SEDS Calls for Action After Chelyabinsk Impact Event

Amherst, NY, February 25, 2013 --( On the morning of Friday, February 15th, the planet Earth was once again reminded of its vulnerability to the dangers of the universe. An estimated 10,000-ton meteor exploded over the skies of the southern Russian city of Chelyabinsk, releasing nearly 500 kilotons of energy from its entry into Earth’s atmosphere to its airborne disintegration. With injury estimates exceeding 1,000 and a reported 3,000 buildings damaged, it is a staunch reminder of the dangers and risks that we carry every day.

At about 17 meters (55 feet) wide, this meteor is alarmingly small by cosmic standards, described by NASA scientists as a “tiny asteroid.” However it is the largest reported meteor since 1908, when an estimated 100-meter (330-foot) meteor - the largest in recorded history - exploded near the Tunguska River in what is now Krasnoyarsk Krai, Russia. Paul Chodas of NASA’s Near-Earth Object Program Office at the Jet Propulsion Laboratory in Pasadena, CA said an event of this magnitude is expected to occur “once every 100 years on average.” It seems we were due for such an event, and probably should have been expecting it.

The event came less than 24 hours away from the closest approach of 2012 DA14, a 190,000-ton asteroid. 2012 DA14, discovered just last year by amateur astronomers in Spain, will swoop down towards Earth, coming within 17,200 miles of its surface. Our own communications satellites watched as it came within a hair’s breadth of Earth by astronomical standards. If this asteroid were to impact our planet, it could release an explosion around three megatons -- almost 200 times more powerful than the blast from the atomic bomb at Hiroshima. While astronomers have been able to determine that 2012 DA14 will not impact us in the future, we should see this flyby as a cautionary reminder of the imminent and omnipresent dangers just outside our atmosphere.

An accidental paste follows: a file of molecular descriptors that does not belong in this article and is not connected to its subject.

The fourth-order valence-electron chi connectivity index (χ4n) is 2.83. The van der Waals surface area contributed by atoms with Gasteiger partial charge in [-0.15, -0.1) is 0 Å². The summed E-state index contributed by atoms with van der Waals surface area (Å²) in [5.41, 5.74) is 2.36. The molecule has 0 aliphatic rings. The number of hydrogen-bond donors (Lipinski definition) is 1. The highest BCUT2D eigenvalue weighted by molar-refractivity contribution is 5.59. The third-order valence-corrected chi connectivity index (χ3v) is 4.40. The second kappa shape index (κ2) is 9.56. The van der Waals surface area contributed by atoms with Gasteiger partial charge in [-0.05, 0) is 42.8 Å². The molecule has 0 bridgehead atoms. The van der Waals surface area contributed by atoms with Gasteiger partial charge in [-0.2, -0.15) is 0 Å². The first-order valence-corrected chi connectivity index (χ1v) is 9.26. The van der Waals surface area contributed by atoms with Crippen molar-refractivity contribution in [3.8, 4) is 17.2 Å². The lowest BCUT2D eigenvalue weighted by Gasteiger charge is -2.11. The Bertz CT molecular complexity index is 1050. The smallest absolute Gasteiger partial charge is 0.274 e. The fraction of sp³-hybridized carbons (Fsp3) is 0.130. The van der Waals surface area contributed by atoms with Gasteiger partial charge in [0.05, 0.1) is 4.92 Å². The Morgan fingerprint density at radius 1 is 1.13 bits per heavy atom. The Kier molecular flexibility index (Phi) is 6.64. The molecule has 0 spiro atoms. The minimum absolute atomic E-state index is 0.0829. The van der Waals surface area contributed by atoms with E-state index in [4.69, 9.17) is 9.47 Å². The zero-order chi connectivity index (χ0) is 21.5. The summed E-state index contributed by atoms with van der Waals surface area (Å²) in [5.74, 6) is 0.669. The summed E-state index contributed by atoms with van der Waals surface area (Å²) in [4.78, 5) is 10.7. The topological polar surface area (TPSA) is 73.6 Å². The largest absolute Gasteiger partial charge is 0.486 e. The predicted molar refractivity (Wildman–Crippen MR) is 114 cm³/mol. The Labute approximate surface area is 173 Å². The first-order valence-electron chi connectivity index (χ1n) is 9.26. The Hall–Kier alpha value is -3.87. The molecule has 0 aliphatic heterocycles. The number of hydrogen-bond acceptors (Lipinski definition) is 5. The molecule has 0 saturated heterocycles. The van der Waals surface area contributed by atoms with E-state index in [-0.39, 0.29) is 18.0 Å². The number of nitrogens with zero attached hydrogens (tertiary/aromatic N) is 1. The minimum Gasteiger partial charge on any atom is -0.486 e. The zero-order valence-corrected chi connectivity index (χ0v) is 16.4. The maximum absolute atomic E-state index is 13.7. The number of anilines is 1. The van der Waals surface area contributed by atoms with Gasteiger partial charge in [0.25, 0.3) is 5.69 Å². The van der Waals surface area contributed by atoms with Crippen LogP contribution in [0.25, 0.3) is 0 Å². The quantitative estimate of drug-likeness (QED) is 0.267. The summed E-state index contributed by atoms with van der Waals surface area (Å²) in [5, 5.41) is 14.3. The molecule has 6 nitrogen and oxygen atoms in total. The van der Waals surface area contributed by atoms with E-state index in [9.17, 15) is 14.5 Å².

Students for the Exploration and Development of Space calls on leaders worldwide to recognize the danger we face and provide appropriate resources to reduce the risk to all of human life. The potential likelihood of localized or worldwide destruction with humanity caught unaware is far too grave to ignore. We must not delay in developing the technologies to not only discover these objects with greater speed and accuracy, but also those to divert such destructive forces once we do detect them from our fragile pale blue dot.
Students for the Exploration and Development of Space, USA
Hannah Kerner